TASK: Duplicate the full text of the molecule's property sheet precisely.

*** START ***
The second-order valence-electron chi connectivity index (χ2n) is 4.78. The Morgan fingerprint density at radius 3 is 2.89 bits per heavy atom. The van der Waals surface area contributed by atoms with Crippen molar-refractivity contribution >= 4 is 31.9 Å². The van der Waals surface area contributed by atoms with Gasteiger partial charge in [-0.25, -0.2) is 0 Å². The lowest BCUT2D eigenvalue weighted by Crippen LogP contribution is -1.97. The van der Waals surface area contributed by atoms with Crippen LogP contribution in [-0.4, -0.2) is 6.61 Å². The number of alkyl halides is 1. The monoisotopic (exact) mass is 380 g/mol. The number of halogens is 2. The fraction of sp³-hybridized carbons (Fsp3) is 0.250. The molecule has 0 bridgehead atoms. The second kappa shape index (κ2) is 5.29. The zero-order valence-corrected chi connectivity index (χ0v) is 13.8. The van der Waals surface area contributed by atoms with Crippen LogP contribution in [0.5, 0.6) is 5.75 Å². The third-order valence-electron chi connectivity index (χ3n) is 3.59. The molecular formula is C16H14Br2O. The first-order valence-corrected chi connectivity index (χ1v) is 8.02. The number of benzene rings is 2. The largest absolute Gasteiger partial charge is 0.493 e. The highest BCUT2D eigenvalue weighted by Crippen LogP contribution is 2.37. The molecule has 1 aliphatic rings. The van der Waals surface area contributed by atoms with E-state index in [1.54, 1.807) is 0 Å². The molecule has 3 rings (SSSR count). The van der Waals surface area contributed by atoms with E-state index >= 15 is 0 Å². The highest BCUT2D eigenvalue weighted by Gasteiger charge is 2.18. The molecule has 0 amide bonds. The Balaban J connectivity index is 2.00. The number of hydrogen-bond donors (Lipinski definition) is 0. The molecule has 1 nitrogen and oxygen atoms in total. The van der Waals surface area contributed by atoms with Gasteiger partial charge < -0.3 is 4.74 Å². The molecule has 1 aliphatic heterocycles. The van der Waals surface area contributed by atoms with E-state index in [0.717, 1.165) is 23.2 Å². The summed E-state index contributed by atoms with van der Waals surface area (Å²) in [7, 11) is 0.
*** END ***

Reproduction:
The second-order valence-electron chi connectivity index (χ2n) is 4.78. The Morgan fingerprint density at radius 3 is 2.89 bits per heavy atom. The van der Waals surface area contributed by atoms with Crippen molar-refractivity contribution >= 4 is 31.9 Å². The van der Waals surface area contributed by atoms with Gasteiger partial charge in [-0.25, -0.2) is 0 Å². The lowest BCUT2D eigenvalue weighted by Crippen LogP contribution is -1.97. The van der Waals surface area contributed by atoms with Crippen LogP contribution in [-0.4, -0.2) is 6.61 Å². The number of alkyl halides is 1. The monoisotopic (exact) mass is 380 g/mol. The number of halogens is 2. The fraction of sp³-hybridized carbons (Fsp3) is 0.250. The molecule has 0 bridgehead atoms. The second kappa shape index (κ2) is 5.29. The zero-order valence-corrected chi connectivity index (χ0v) is 13.8. The van der Waals surface area contributed by atoms with Crippen LogP contribution in [0.5, 0.6) is 5.75 Å². The third-order valence-electron chi connectivity index (χ3n) is 3.59. The molecular formula is C16H14Br2O. The first-order valence-corrected chi connectivity index (χ1v) is 8.02. The number of benzene rings is 2. The largest absolute Gasteiger partial charge is 0.493 e. The highest BCUT2D eigenvalue weighted by Crippen LogP contribution is 2.37. The molecule has 1 aliphatic rings. The van der Waals surface area contributed by atoms with E-state index in [1.54, 1.807) is 0 Å². The molecule has 3 rings (SSSR count). The van der Waals surface area contributed by atoms with E-state index >= 15 is 0 Å². The highest BCUT2D eigenvalue weighted by Gasteiger charge is 2.18. The molecule has 0 amide bonds. The Balaban J connectivity index is 2.00. The number of hydrogen-bond donors (Lipinski definition) is 0. The molecule has 1 nitrogen and oxygen atoms in total. The van der Waals surface area contributed by atoms with Gasteiger partial charge < -0.3 is 4.74 Å². The molecule has 1 aliphatic heterocycles. The van der Waals surface area contributed by atoms with E-state index in [0.717, 1.165) is 23.2 Å². The summed E-state index contributed by atoms with van der Waals surface area (Å²) in [7, 11) is 0.